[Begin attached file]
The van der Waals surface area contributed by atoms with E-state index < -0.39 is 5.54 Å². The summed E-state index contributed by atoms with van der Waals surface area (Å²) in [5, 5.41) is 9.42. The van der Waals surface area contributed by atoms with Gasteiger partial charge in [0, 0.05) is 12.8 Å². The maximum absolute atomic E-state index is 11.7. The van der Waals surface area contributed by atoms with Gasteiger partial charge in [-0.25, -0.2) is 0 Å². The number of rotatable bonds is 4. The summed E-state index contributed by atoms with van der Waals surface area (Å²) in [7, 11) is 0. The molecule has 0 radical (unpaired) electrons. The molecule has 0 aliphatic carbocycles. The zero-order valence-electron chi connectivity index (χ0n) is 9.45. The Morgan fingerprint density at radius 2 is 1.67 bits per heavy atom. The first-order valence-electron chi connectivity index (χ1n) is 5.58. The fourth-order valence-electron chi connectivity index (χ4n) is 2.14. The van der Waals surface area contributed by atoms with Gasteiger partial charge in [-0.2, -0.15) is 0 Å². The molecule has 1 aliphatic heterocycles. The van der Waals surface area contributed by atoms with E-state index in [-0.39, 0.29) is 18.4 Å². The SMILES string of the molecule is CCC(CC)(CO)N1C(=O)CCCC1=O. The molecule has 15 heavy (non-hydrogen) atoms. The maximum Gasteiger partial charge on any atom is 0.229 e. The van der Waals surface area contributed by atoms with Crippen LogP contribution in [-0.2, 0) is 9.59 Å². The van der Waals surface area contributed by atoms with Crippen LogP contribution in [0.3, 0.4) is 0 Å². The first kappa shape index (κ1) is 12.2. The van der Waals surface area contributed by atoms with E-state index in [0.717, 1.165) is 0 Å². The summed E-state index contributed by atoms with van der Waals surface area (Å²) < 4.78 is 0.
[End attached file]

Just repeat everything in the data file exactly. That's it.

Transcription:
The van der Waals surface area contributed by atoms with E-state index < -0.39 is 5.54 Å². The summed E-state index contributed by atoms with van der Waals surface area (Å²) in [5, 5.41) is 9.42. The van der Waals surface area contributed by atoms with Gasteiger partial charge in [0, 0.05) is 12.8 Å². The maximum absolute atomic E-state index is 11.7. The van der Waals surface area contributed by atoms with Gasteiger partial charge in [-0.25, -0.2) is 0 Å². The number of rotatable bonds is 4. The summed E-state index contributed by atoms with van der Waals surface area (Å²) in [7, 11) is 0. The molecule has 0 radical (unpaired) electrons. The molecule has 0 aliphatic carbocycles. The zero-order valence-electron chi connectivity index (χ0n) is 9.45. The Morgan fingerprint density at radius 2 is 1.67 bits per heavy atom. The first-order valence-electron chi connectivity index (χ1n) is 5.58. The fourth-order valence-electron chi connectivity index (χ4n) is 2.14. The van der Waals surface area contributed by atoms with Gasteiger partial charge in [-0.2, -0.15) is 0 Å². The molecule has 1 aliphatic heterocycles. The van der Waals surface area contributed by atoms with E-state index in [-0.39, 0.29) is 18.4 Å². The SMILES string of the molecule is CCC(CC)(CO)N1C(=O)CCCC1=O. The molecule has 15 heavy (non-hydrogen) atoms. The maximum Gasteiger partial charge on any atom is 0.229 e. The van der Waals surface area contributed by atoms with Crippen LogP contribution in [-0.2, 0) is 9.59 Å². The van der Waals surface area contributed by atoms with Crippen LogP contribution in [0.3, 0.4) is 0 Å². The first kappa shape index (κ1) is 12.2. The van der Waals surface area contributed by atoms with E-state index in [0.717, 1.165) is 0 Å². The summed E-state index contributed by atoms with van der Waals surface area (Å²) < 4.78 is 0.